4 years for “inciting” non-existant riots… WTF are the British authorities up to?

August 17, 2011

Yesterday (16 August 2011) Chester crown court sentenced 2 men to 4 years imprisonment for “trying” to incite riots that never actually happened. And David Cameron, who is supposed to be the prime minister of Britain, not a judge or legal commentator, said it was “very good”, adding:

“What happened on our streets was absolutely appalling behaviour and to send a very clear message that it’s wrong and won’t be tolerated is what the criminal justice system should be doing.”

Of course it’s terrible that riot and looting went on across England. But what do the riots that actually happened have to do with what Jordan Blackshaw and Perry Sutcliffe-Keenan did? Moreover, Blackshaw and Sutcliffe-Keenan pleaded guilty to the charges – which makes me wonder what kind of low-grade legal advice they’d been given – and an early guilty plea is supposed to result in a reduced sentence. So this pair of clowns would have got maybe 10-year sentences if they’d pleaded not guilty? 10 years for not inciting a riot? What are our judges smoking before entering their court rooms?

MPs and civil rights groups have spoken out against the sentences, unsurprisingly. But what should be surprising is that prime minister Cameron said the sentences were “very good” – before adding that it is down to the courts to decide sentences. So, which is it, Cameron? Do judges have the discretion on sentencing here? Or are you sending (barely) concealed message to the court that anyone who says anything not in line with his beliefs deserves to rot in jail for as long as possible?

In Britain, the government proposes laws. Parliament debates, fine-tunes then passes the laws. And the police and courts enforce those laws. Cameron shouldn’t be telling judges how to do their jobs. Lord Carlile, the government’s former terror advisor accused ministers of appearing to “steer” the courts into handing down the more stringent sentences. Lord Carlile, a barrister and former Liberal Democrat MP warned that the sacrosanct separation of powers between the government and the judiciary had appeared to have been breached by some of the messages coming out of government since the riots engulfed neighbourhoods last week.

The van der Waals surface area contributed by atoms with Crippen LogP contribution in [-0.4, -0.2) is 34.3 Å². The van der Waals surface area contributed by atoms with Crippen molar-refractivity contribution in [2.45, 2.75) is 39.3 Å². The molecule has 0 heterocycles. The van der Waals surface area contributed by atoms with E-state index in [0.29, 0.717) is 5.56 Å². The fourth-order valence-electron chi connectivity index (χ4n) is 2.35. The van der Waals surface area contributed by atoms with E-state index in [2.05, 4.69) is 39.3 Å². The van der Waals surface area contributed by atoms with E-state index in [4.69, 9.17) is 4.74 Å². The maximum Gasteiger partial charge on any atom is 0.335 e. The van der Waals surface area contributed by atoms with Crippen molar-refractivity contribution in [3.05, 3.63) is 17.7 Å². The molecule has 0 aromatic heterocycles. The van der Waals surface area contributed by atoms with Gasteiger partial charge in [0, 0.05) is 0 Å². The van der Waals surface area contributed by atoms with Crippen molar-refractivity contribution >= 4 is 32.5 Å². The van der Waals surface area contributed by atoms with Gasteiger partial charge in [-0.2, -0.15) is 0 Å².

Fortunately, not all judges have been castrated by Cameron and his henchmen. The same Evening Standard article reports that a court in Bury St Edmund’s let a teenager walk free after his guilty plea. He had sent Facebook messages saying “”I think we should start rioting – it’s about time we stopped the authorities pushing us about. It’s about time we stood up for ourselves for once so come on riot – get some – LoL” Bad, to be sure, but hardly evil. His barrister said his client “had been a bit of a prat” – which pretty sums up Blackshaw’s and Sutcliffe-Keenan’s actions too.

Also, a Lambeth teenager who had been caught on CCTV hurling sticks and spades at officers, was allowed to walk free after his uncle, a Premier League football player, offered him somewhere to live outside of London.

This variation in judicial decisions is good, as it demonstrates that not all judges are bowing and scraping before their governmental overlords. But it is clear that a substantial number of judges are all too keen to please their masters. In the Guardian, Lord Carlile said:

“I don’t think it’s helpful for ministers to appear to be giving a steer to judges. The judges in criminal courts are mostly extremely experienced and well capable of making the decisions themselves. Ministers should focus on securing the safety of the public.”

The lord, who served for six years under Labour and the coalition until March as the government’s anti-terror adviser, added: “”Some judges may feel that and some ministers may feel that they have had a responsibility to use the language of sentences rather than policy.”

The authorities doubtless think it’s important to stamp down hard on some people’s recent behaviour. But that doesn’t mean the courts should become kangaroo courts blindly following the government’s instructions. Every single case is different, and each should be dealt with on its own merits. The government is beginning to see the consequences of its actions and policies; and they are scared of those consequences. Instead of knee-jerk reactions, they should try to fix the damage they have done. Otherwise today’s Britain will be just like the 1980s, when widespread civil unrest rocked the country.

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Social unrest? Blame the internet!

August 12, 2011

The past few days’ rioting in England are all due to the internet, says prime minister David Cameron.